It took only a few days after San Francisco closed its schools in mid-March for Chris Colin to brainstorm an idea to occupy both his time and kids across the city. A father of two and a working journalist, he noticed how his children were looking for things to do beyond watching him eat his morning cereal.
His Bernal Heights community was filled with parents like him wondering how to occupy their kids’ spare hours, so he sent a few emails to his neighbours to find out if their kids would be interested in jotting down their thoughts about how the pandemic has affected them.
The submissions rolled in almost immediately.
So began the journey of Six Feet of Separation, a U.S. first in being a digital newspaper born during COVID-19 that’s by children for children. This wasn’t Owl or National Geographic Kids; instead of an adult masthead, children would be the main contributors and readers (along with their parents), and Colin would serve as the volunteer editor, publisher, layout designer and marketing director.
“Writing is a distant cousin of therapy,” he says. “Just putting some thoughts down on paper can be a great way to process how you think about major things, such as this pandemic.”
He wanted to bring that same approach to his young contributors, who had a lot to say about the pandemic’s affect on their lives. As he told a blog network recently: “If they could have a little bit of agency at this time, if they could see their voices out there, that would be a good thing. Kids have so little control in life, in general. I mean, they can’t even reach the peanut butter on their own.”
Available online via the interactive magazine maker Flipsnack, Six Feet of Separation has published six issues, each with around 25 contributions ranging from a nine-year-old’s take on being stuck at home to comics about chickens to the state of the San Francisco transit system during the lockdown. More than 100 writers and illustrators have been published in the outlet, hailing from five countries beyond the U.S.
At first, Colin didn’t reject many submissions. “I had a ‘say yes’ attitude in the beginning, ignoring grammar errors, ignoring if the content wasn’t focused on the pandemic.” Then in later issues, he had a more discerning eye for what worked for Six Feet of Separation, and would ask some children to hone their pitches or stories after that first email.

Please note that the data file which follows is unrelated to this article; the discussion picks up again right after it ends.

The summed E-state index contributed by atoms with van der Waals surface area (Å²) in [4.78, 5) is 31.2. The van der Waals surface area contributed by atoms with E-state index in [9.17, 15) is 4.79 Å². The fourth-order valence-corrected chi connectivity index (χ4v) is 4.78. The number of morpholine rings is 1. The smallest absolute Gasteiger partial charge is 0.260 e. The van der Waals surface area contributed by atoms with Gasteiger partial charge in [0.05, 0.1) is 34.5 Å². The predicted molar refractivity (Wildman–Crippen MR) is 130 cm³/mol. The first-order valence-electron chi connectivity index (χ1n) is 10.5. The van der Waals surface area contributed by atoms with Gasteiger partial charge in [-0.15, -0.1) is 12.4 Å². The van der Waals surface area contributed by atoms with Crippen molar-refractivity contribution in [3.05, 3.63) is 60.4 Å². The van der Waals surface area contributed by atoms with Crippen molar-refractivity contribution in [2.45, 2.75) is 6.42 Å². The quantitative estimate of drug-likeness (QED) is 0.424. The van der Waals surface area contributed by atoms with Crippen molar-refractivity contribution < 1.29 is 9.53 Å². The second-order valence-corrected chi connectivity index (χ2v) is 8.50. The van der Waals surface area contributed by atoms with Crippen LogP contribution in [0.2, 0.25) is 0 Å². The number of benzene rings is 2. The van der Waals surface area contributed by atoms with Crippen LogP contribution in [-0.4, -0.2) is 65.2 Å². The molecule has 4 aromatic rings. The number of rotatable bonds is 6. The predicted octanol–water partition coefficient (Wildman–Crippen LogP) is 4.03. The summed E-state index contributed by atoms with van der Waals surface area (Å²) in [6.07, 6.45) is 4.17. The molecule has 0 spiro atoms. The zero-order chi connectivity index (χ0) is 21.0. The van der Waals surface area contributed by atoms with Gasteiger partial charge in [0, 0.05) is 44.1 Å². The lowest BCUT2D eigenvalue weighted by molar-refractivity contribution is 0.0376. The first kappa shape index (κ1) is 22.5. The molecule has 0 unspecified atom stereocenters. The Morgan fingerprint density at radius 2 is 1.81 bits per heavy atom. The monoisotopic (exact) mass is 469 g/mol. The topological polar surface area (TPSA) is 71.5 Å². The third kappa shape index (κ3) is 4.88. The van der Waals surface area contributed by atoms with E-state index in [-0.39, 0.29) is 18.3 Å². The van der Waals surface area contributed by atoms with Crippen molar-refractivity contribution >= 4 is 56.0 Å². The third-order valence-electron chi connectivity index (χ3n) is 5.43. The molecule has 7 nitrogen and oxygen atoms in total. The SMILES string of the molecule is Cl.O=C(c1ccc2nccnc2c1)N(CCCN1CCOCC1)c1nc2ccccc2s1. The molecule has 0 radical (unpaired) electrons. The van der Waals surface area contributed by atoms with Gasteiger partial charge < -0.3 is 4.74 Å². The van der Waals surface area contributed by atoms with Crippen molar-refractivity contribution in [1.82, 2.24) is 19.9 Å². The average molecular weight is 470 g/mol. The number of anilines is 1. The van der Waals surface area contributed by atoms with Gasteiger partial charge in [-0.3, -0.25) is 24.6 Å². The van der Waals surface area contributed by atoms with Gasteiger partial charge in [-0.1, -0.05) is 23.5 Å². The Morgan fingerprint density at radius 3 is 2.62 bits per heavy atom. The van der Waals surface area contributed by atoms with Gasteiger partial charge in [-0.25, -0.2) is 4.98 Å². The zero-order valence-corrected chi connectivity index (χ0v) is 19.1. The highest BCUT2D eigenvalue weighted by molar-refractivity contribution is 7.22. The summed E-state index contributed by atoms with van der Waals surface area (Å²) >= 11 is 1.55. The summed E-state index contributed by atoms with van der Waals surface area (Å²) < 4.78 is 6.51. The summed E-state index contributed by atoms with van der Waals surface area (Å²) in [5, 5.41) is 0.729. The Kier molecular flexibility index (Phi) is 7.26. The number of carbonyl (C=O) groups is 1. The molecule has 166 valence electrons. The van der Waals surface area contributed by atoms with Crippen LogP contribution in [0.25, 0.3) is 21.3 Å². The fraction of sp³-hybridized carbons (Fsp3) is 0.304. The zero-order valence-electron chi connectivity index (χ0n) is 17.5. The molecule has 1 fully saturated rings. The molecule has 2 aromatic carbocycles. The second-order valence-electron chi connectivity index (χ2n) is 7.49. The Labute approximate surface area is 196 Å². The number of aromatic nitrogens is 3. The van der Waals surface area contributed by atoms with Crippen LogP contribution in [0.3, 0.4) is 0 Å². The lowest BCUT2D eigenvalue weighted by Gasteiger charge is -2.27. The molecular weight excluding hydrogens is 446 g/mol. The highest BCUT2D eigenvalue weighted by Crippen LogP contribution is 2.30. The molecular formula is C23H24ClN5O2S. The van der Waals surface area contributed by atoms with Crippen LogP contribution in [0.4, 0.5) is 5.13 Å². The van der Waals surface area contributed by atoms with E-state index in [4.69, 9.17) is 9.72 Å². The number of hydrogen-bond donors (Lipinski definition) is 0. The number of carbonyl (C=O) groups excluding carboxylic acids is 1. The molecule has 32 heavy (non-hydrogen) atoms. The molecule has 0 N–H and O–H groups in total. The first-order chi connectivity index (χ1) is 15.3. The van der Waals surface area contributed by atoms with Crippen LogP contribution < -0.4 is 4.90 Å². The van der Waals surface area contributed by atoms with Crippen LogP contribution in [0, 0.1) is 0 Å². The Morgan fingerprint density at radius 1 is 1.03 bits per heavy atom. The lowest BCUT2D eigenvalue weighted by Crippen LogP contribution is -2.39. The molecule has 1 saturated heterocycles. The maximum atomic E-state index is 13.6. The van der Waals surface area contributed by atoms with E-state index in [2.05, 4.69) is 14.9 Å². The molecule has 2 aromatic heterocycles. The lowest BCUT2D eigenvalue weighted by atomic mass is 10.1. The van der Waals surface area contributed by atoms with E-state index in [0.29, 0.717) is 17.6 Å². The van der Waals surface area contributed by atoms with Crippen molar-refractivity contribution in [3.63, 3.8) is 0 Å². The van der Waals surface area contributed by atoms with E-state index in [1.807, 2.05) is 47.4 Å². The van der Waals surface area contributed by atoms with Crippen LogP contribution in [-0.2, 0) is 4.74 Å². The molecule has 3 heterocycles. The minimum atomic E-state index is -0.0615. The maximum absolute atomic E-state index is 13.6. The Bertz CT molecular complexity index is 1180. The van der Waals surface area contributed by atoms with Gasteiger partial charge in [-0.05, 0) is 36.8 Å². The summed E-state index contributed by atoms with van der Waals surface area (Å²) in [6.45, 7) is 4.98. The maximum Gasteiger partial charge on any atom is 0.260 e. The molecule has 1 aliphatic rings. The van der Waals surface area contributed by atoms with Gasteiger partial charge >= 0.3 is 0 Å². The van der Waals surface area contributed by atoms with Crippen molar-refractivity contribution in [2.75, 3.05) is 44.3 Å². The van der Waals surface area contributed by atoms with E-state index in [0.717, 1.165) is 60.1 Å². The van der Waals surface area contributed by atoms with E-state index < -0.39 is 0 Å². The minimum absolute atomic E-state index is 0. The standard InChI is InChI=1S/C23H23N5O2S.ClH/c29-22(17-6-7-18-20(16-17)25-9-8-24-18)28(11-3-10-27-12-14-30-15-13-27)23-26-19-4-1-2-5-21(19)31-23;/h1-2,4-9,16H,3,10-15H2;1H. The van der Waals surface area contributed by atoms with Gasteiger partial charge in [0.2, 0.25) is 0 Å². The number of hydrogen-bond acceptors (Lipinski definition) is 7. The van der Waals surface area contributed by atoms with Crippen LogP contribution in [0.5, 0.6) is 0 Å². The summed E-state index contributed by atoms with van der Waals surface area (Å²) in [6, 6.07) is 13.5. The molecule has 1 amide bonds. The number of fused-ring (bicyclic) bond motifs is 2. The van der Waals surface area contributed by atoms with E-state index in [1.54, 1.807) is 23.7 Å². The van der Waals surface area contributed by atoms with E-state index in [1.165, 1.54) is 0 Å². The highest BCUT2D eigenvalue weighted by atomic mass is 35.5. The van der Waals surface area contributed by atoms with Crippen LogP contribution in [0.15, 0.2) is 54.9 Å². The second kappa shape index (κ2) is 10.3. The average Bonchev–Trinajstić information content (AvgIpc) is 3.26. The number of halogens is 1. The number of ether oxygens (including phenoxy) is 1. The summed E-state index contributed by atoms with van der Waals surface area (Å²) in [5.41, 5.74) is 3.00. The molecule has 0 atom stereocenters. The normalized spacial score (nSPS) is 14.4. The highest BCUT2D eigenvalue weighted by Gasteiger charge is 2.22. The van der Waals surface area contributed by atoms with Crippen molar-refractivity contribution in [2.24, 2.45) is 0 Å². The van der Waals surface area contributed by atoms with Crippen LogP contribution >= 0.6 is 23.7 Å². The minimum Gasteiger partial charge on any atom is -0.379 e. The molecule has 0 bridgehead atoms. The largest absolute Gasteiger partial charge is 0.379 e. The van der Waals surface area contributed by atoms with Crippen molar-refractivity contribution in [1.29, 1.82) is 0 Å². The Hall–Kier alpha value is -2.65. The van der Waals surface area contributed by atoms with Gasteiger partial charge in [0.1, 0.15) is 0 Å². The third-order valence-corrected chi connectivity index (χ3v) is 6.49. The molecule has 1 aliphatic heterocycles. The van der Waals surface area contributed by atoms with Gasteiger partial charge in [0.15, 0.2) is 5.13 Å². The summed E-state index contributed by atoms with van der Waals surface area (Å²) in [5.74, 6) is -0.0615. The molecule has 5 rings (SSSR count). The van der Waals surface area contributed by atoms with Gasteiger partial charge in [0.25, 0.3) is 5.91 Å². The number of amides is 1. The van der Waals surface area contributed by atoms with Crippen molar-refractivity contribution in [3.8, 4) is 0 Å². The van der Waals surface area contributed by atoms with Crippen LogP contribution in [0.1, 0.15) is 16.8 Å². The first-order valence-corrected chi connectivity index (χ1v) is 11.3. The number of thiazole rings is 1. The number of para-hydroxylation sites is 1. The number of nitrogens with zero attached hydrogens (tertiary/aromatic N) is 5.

He says that what he learned was similar to what parents learn when they want to extract information about their child’s day. “It doesn’t work to ask, ‘How was your day?’ Gradually I began to find writing prompts and story ideas that were loose enough to be flexible, but not so open-ended as to cause paralysis.”
He goes on to say, “I wanted them to feel confident and ambitious, and ease them into writing for the newspaper, and I wanted to also let them know they didn’t have to mimic the style seen in newspaper writing,” he says.
Delilah Kaden, a 14-year-old San Franciscan, has written several pieces for Six Feet of Separation, and says it was valuable to do some extracurricular writing while school was shut down. “With Six Feet, it was nice not to have any constraints of what I could write about. And I’d really like to see this magazine reach a lot more teens in the future.”
The news outlet relies on word-of-mouth buzz and Colin’s press appearances to boost traffic, while funding challenges have now been eased somewhat: AT&T awarded Six Feet of Separation a grant, some of which will go towards a partnership with the non-profit youth writing network 826 National.
“They have relationships with students around the country, so we’re working with them to help us accomplish our mission,” Colin says.
The business model is volunteer-based right now, and the kid contributors aren’t paid, but Colin’s vision for long-term sustainability will likely include a mix of funding from periodic grants and “the generosity of readers and parents and/or a deep-pocketed, civically minded organization or individual coming along at the right time.”
He doesn’t want Six Feet of Separation to be the sole trailblazer. His goal is for other communities around the world to get inspired by the success of his newspaper. Hopefully, that encourages other parents and kids to share their creativity and opinions with a publication open to their ideas.
While he doesn’t have firm plans yet, Colin is also going to use some of those grant funds “to ensure kids who don’t have access to computers and smartphones can get those phones, so they can contribute to Six Feet of Separation as well.”
He envisions the newspaper remaining relevant for readers even after the pandemic’s current wave. “I think kids and their families will be feeling the aftershocks of COVID-19 for a long time. I hope our outlet can be there to help all of them process it all.”
In the news
- Congratulations to the 24 news projects getting coaching from the Google News Initiative Startups Lab Boot Camp.
- Here’s why one former Montreal Gazette employee decided to leave his job for crowdfunded journalism.
- Artificial intelligence is coming for our hot takes.
- Is there a perception gap when it comes to local news?
- Here’s a very interesting deep-dive on how one outlet is selling premium tier ad-free subscriptions.
Have a tip, pitch, question to ask, link to include, or opportunity you want to promote? Send it to me!
And one more thing…
We’re eagerly following The Tyee’s experiments in getting its reporting out to residents of Vancouver’s Downtown Eastside.